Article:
How Danish researchers use seaweed to turn on a car
Being sustainable also means thinking outside the box. This is what the researchers of the Danish group MacroFuels did, by experimenting with alternative methods to fossil fuels to create biofuel. Following extensive research, they focused on ocean resources, particularly microalgae (commonly known as seaweed).
With more than 72 000 species, algae are a fundamental part of our planet (they cover 70% of it) and constitute an indisputable source of oxygen: according to a study carried out by Russell Champan, Executive Director for Marina Biodiversity and Conservation in California, 50% of the oxygen we breathe is produced by algae. We could say that our life depends on them.
Above all, algae are important players in the carbon cycle: they sequester it from CO2 and transform it either into biomass in the ocean depths or mineralize it. Therefore, for every kilo of algae produced, two kilos of CO2 in the atmosphere are absorbed.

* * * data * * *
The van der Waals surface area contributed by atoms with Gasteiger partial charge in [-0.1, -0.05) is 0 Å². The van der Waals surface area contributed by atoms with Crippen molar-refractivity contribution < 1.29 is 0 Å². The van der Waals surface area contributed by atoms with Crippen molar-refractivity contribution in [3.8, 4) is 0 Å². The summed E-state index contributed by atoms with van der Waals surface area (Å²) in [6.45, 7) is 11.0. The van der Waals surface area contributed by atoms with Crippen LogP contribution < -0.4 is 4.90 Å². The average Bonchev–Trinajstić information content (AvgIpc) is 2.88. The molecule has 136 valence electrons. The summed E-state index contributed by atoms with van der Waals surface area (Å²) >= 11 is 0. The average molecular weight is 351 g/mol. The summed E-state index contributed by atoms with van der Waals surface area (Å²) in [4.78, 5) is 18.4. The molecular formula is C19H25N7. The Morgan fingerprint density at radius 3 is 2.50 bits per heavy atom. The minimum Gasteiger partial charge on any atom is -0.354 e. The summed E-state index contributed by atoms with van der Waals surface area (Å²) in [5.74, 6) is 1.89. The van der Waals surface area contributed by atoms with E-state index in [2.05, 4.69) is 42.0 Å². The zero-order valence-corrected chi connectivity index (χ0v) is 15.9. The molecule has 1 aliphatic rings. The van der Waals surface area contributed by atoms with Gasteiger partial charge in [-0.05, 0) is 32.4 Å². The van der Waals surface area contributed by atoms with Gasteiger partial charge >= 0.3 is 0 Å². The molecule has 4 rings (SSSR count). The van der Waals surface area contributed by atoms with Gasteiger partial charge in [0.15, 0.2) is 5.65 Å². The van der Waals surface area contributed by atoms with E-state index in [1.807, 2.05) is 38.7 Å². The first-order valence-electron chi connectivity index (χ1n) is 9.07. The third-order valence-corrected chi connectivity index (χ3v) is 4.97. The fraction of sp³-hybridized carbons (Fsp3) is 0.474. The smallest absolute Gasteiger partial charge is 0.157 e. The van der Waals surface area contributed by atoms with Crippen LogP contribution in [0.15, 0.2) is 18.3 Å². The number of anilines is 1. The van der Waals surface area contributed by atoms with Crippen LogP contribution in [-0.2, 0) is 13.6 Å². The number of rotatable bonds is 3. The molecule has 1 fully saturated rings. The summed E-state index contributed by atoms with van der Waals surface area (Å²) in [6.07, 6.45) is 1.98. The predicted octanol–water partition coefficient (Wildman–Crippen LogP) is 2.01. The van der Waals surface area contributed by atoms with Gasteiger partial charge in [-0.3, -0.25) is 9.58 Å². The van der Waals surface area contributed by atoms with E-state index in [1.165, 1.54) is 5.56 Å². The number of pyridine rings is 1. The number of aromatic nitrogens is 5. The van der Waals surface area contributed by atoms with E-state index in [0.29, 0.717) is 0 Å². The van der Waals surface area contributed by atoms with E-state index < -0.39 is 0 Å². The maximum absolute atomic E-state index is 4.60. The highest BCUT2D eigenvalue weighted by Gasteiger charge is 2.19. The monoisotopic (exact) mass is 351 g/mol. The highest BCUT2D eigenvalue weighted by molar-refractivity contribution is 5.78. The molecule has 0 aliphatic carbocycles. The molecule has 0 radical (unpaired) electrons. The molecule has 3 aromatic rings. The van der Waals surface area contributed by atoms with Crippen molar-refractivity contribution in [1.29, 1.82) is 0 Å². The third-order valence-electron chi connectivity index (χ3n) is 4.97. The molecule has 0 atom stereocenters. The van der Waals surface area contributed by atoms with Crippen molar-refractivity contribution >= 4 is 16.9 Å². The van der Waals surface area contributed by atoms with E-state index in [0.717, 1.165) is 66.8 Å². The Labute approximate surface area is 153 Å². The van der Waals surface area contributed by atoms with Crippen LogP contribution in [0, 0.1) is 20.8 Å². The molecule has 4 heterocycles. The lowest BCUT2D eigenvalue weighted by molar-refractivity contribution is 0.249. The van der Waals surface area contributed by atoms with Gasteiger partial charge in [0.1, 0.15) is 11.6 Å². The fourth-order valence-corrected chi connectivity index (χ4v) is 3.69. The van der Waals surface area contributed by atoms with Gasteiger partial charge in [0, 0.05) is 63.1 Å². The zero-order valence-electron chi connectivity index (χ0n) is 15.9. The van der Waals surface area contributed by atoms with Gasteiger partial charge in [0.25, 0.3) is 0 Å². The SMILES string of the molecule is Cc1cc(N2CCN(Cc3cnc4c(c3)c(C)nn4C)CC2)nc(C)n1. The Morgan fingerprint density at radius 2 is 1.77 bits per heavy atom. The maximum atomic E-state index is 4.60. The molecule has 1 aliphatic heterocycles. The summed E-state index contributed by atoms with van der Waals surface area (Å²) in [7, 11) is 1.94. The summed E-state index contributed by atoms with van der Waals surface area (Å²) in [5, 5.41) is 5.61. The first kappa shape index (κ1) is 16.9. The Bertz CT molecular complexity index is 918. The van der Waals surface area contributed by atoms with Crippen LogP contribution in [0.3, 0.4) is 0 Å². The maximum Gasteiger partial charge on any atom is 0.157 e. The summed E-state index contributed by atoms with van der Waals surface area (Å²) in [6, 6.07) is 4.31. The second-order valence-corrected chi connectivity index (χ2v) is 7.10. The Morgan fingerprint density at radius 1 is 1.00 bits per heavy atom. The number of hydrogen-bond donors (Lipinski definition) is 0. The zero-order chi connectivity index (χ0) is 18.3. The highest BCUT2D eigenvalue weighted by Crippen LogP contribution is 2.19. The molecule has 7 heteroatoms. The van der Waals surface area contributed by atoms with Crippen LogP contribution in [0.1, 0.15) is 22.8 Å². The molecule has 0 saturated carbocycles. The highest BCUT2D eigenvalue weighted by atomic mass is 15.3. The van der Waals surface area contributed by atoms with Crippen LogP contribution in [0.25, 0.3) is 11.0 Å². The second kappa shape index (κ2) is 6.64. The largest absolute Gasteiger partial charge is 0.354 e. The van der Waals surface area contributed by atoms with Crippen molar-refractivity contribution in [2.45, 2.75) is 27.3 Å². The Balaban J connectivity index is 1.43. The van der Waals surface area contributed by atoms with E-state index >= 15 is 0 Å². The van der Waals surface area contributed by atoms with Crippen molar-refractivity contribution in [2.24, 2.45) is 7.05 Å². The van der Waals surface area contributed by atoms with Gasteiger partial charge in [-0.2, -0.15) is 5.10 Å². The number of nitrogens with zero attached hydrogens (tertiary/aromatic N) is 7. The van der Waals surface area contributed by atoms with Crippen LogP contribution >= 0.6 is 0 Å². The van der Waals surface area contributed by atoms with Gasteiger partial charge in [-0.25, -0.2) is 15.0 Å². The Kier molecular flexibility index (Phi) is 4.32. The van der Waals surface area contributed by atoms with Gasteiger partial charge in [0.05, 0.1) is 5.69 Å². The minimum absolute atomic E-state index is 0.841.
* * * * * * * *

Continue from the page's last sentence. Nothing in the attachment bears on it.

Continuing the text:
Recently, numerous studies are bringing to light the potential of algae as a contrast agent for global warming. Among them, a research about the possibility of using seaweed as biofuels has emerged.
Thanks to the fermentation of algae sugars, MacroFuels researchers were able to produce enough biofuel to run a car. Powered by the tested product, the car reached speeds of u to 80km/h. At the same time, the levels of carbon monoxide and nitrogen dioxide emitted, as well as particle emissions caused by the car’s use, were measured. From the results, the values obtained with algae biofuel are the same as for the commonly used one. There is no change in CO2 levels; however, unlike oil, algae take CO2 from the atmosphere.
At the moment, Jaap Van Haal, the scientific coordinator of the project, says that it could take a couple of decades before the algae become competitive on a large scale.
Until then, we can only continue to support research and use less polluting means of transport.
To deepen the topic
- Ruth Kassigner, BLOOM, From food to fuel, the epic story of how algae can save our world.
- Le alghe marine sono la soluzione per un biocarburante sostenibile? (http://cordis.europa.eu)
- Russell Leonard Chapman, Algae: the world’s most important “plants”—an introduction (https://link.springer.com)